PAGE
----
- Key Points
- William Riedel began this session by explaining that a paleontologist's job is to understand the relationship between biota and the world in which they exist through geologic time.
Bill stressed that we are here at Digital Burgess to build bridges between disciplines which usually do not communicate. Each participant should abandon jargon and declare where he or she stands on the spectrum between vision and physical reality.
Bill is starting a multi-authored electronic showcase to act as a bridge between paleontologists and other disciplines represented here.
Stephan Bengtson showed us that we only see evidence of evolution through two keyholes: extinctions and preservations.
He also said that time puts a filter on our vision of the fossil record. Through this filter, we see a pattern of extinctions. More than 99% of species that lived in the past are now extinct.
Stephan stressed that we need more than just the hard parts of creatures to understand organisms. Very recently he has discovered fossilized embeyos in eggs of several totally different groups of organisms that casts even more light through the keyhole.
Roy Plotnick places himself on the midpoint of the spectrum from visionary to empiricist. He introduced Gould's ideas that paleontology is an investigation into what drives evolution, whether evolution has a dimension, and into the pace of evolution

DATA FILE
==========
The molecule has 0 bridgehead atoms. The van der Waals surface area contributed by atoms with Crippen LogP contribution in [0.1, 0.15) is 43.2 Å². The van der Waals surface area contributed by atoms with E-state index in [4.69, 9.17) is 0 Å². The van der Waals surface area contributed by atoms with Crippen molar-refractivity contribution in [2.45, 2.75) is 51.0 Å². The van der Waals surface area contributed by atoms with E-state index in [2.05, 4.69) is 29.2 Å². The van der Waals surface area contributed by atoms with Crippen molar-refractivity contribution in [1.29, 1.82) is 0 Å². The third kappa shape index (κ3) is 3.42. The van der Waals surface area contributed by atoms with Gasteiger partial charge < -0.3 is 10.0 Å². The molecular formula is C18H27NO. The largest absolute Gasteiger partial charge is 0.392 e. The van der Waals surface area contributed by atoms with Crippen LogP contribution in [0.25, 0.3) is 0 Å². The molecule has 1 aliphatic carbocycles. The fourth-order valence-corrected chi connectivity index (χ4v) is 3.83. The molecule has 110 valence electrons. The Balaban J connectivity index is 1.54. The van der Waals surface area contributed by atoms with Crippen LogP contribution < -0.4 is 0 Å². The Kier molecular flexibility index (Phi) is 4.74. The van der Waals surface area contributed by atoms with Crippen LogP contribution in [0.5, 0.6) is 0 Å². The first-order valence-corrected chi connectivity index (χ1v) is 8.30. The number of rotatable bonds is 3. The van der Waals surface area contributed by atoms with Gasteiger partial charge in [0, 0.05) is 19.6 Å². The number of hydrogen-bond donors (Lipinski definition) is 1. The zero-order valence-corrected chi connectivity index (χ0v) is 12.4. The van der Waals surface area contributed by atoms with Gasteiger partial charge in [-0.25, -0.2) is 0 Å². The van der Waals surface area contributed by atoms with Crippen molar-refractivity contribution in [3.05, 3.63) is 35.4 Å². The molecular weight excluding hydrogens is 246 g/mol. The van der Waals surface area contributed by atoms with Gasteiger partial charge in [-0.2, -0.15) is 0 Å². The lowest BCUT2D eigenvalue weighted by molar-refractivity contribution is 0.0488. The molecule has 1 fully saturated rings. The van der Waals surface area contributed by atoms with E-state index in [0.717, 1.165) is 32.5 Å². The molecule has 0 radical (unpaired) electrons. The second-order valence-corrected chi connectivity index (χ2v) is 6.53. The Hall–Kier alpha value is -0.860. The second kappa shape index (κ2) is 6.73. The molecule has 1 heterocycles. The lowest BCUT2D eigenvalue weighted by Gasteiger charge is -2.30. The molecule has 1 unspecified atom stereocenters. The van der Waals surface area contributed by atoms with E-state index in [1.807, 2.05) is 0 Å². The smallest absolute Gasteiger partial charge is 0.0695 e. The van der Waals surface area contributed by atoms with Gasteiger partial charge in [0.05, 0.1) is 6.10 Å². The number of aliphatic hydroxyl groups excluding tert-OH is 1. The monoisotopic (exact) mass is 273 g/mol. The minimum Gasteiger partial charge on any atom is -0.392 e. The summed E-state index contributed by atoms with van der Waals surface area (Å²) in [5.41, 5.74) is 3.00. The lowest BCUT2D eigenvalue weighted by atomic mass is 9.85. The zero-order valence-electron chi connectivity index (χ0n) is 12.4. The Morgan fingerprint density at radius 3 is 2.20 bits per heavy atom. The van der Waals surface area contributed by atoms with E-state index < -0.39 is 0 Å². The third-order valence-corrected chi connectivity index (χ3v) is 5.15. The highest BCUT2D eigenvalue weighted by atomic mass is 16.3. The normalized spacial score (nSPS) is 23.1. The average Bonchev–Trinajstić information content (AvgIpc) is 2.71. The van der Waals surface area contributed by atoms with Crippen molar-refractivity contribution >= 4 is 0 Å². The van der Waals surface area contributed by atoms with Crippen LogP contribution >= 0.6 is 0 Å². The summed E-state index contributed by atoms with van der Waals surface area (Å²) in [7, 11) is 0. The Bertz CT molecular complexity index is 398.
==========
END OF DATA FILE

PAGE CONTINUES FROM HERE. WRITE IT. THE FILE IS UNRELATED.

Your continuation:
Current issues in paleontology include what causes extinctions and whether change or stability is the naural sate of communities. Computer models let us study these problems. He believes that an appropriate metaphor for life's history is improvisational theater.
He concluded with a line from Top Stoppard's play Arcadia "The unpredictable and the predetermined unfold together to make everything the way it is."
Bruce Runnegar describes himself as a reductionist, who believes in the power of imagination. He believes more involved modelling techniques are needed for understanding the history of life. Often, the building of accurate models are better served in a virtual format.